You recall, just two days ago, we put those out, and there were checkmarks where they’re doing well, and there was a few categories where they’re not. Again, all that was put out in a very public way. And so that’s the spirit that we look to engage, but you’re right. There are some that have made rhetorical comments about not giving a damn, flouting any consideration of supporting the broader health directives coming out of the state of California. And that’s exactly why I look forward to signing this budget that will afford me a little bit of leverage in that conversation.

Governor Gavin Newsom: (01:10:17)
And I think that’s the appropriate next step. But as I said, that’s going to be an exception, and we hope we never have to trigger that. I think the vast majority of local officials care deeply about their constituency, about their community, want people to self enforce, and to the extent that they can advise and they can counsel and they can educate, they will. They can warn. There are many gradations of enforcement, but clearly we have our tools, not just financial, but as I said on Monday, as I said at least on a dozen other occasions, very publicly, alcohol beverage control, OSHA, many other state agencies also can enforce and anticipate, if only necessary, that we do just that.

Governor Gavin Newsom: (01:11:07)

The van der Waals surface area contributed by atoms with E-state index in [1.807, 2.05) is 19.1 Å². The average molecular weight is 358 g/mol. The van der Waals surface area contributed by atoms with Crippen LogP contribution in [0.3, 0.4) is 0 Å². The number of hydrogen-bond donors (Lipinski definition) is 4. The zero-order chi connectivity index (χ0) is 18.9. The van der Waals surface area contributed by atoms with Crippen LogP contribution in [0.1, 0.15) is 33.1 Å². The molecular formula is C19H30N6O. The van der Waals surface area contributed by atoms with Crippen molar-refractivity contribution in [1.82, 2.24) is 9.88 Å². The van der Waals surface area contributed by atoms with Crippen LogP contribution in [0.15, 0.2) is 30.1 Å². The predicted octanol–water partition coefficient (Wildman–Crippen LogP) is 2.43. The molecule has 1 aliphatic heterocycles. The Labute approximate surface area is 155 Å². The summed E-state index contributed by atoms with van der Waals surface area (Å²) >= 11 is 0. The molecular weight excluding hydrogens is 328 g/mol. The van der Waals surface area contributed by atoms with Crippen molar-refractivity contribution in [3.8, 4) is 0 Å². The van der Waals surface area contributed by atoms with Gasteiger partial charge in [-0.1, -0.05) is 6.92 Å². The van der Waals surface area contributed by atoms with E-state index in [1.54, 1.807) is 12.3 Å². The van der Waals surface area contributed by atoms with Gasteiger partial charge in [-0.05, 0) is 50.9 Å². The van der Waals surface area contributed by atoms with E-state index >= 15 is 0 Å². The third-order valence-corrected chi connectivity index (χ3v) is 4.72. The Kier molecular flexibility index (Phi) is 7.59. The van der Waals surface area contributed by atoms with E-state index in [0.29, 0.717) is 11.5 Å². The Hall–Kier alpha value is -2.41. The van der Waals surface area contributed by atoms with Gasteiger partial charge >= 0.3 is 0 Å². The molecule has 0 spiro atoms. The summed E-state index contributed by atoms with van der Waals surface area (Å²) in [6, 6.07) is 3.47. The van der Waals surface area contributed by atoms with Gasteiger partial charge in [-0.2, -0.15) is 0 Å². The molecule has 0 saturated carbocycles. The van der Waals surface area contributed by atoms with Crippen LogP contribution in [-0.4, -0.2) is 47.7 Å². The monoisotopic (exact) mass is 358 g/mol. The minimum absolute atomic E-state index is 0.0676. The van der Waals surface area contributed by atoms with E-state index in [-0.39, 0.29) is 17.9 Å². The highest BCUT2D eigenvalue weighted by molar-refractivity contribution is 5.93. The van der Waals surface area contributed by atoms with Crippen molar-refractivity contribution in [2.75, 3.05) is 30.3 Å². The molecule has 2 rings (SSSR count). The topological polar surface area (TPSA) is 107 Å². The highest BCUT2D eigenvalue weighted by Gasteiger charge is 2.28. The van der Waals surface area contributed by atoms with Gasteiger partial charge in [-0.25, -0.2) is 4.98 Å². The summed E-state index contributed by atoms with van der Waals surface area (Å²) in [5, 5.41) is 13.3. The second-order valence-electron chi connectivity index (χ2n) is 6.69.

Let me thank everybody. It wasn’t necessary that any of you even tuned into this, paid attention to all this, but I hope you are in tune with the fact that we have a virus. We are not out of the first wave. This virus is virulent. This virus knows no boundaries, and it knows no age cohort. It is a deadly virus, and your increased likelihood of getting it as we reopen the economy, as you cohort with strangers in mixed crowds, increases, not decreases.

Governor Gavin Newsom: (01:11:42)
And that’s why it’s incumbent upon all of us to step things up to the extent we can, be more vigilant, practice social distancing, physical distancing, not let our guard down, go about responsibly our day to day lives, socializing, but again, safely. And wear a mask. It’s a mandate in the state of California because it not only protects you, it protects others, and it sends a message to people that we are not out of this pandemic. And we are here to remind you of that, and we encourage you to share that message to the extent you can. And as always, go to the website covid19.ca.gov to learn more. Take care, everybody.